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How to Open the Radio Desktop Application

Radio Userland is one application, of course. However, it consists of two 'views'.

Your first (and default) view of Radio occurs whenever you launch Radio - this places you in your desktop home page within your web browser.


Your second view of Radio occurs when you open what I term the Radio 'desktop application'.


This topic explains how to do this. Actually, my language here is somewhat imprecise since your web browser doesn't exist in mid-air. It too resides, after all, on your personal computer desktop. Unfortunately, this is art and not science. As the queen said to Alice, 'a desktop application is what I say it is, nothing more, nothing less.' Or something like that.

The key point is this. In the olden days, the Radio desktop application was all-of-Radio. Unfortunately, end users found Radio terminally confusing. Userland wisely defined a tightly bounded weblog application within the Radio platform and dished it out as a browser-centered user interface. Cool. But what to do with the rest of Radio?

If Userland hid it entirely, how would programmers or power end-users be able to take advantage of Radio and extend it - not least, for the benefit of other users? On the other hand, if Userland didn't hide it to some degree, what would keep end users from becoming frustrated yet again.

The rather awkward but understandable solution was to make the desktop application accessible but not obviously so. Are you ready to find it?

Do this:

1. Double-click your Radio shortcut icon   if you have created one and placed it on your desktop. Otherwise, launch Radio from your Windows Start menu just as you would launch any Windows application.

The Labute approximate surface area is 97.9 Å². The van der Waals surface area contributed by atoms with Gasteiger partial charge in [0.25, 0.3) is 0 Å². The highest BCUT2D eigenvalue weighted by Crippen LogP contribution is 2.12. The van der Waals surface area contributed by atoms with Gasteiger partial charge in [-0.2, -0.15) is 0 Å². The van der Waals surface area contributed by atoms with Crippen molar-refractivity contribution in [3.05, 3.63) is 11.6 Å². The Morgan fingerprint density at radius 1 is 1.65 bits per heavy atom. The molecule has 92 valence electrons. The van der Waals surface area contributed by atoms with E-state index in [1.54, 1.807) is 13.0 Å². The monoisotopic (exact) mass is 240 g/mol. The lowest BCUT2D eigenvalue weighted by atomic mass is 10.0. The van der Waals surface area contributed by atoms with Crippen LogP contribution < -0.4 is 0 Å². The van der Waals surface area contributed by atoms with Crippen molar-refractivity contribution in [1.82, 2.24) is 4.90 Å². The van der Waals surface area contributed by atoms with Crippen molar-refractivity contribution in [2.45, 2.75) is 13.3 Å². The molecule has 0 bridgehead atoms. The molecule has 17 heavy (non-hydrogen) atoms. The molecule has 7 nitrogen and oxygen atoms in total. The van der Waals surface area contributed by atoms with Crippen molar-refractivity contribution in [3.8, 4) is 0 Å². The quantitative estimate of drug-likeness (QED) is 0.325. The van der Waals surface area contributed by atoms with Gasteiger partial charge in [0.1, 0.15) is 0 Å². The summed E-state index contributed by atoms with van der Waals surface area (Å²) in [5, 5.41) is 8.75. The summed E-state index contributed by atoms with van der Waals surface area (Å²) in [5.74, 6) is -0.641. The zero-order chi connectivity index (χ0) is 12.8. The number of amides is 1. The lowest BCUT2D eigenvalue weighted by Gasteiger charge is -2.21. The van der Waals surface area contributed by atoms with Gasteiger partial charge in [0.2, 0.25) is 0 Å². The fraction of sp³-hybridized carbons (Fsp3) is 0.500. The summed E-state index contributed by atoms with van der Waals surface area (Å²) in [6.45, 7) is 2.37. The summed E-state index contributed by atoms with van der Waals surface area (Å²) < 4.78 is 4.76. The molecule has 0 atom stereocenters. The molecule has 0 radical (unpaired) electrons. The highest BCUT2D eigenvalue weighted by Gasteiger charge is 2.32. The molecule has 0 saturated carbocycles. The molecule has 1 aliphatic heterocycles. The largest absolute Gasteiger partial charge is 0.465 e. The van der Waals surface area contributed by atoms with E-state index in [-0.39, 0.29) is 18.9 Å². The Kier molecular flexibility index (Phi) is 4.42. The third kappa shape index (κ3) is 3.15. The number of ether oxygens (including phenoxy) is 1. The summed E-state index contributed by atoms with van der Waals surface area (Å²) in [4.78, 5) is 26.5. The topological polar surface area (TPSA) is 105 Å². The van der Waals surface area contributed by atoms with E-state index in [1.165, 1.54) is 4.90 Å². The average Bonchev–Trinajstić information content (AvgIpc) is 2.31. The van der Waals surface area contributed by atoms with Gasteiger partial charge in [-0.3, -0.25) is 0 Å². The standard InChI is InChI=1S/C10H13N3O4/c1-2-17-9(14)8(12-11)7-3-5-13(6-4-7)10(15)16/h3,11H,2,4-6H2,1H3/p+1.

(This launches the desktop weblog in your browser and places a radio icon in the Windows status bar. If you have already done this and your weblog is open, ignore 1. above and go to 2. below.)

2. Rightclick the radio icon   in the Windows status bar. By default, this status bar is at the bottom of your screen.


3. Select "Open Radio".


This displays the full Radio desktop application as a standard Windows software application.

What You See First

You will see a resizable window within the desktop application with the usual graphical menus at the top (File, Edit, Bookmarks, Radio, Tools, Windows, Help).


You will also see a small window within the visible workspace (About Userland) which can be minimized, maximized or closed as you wish. This window displays useful status and informational messages about Radio, depending on what is happening at any given time within the Radio application - including events taking place in your weblog.

Using the Desktop Application Is Optional

Until you understand Radio better, you may choose never to "open Radio" in the way I have described here.

However, I hope my explanation has introduced you briefly to the rich, complete application that 'drives' your weblog. Your desktop website (weblog) that you see in your Internet browser is directed by and executed within the desktop Radio application.

This said, here is an extremely important guiding principle:  

You do not need to open the Radio desktop application - ever - in order to have a fully functional Radio weblog. This is why Userland has partially 'hidden' the desktop application in the first place.

On the other hand, the desktop application is extremely powerful. You can customize, adjust, enhance and otherwise jazz up your weblog once you understand it.

Not only this, you can do many other things besides. You can design and publish other websites, program tools that extend the power of the entire Radio application (and share them with other Radio users) and more.

Faithful to its philosophy, Userland gives you visibility under the hood of your weblog. Visibility brings with it power and responsibility. So, it is possible to do very nasty things to your weblog if you corrupt Radio databases within the desktop application. Be sure to make appropriate backups of those databases when you develop an adventurous streak.

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Copyright 2002 © Russ Lipton.
Last update: 4/9/02; 8:07:12 PM.
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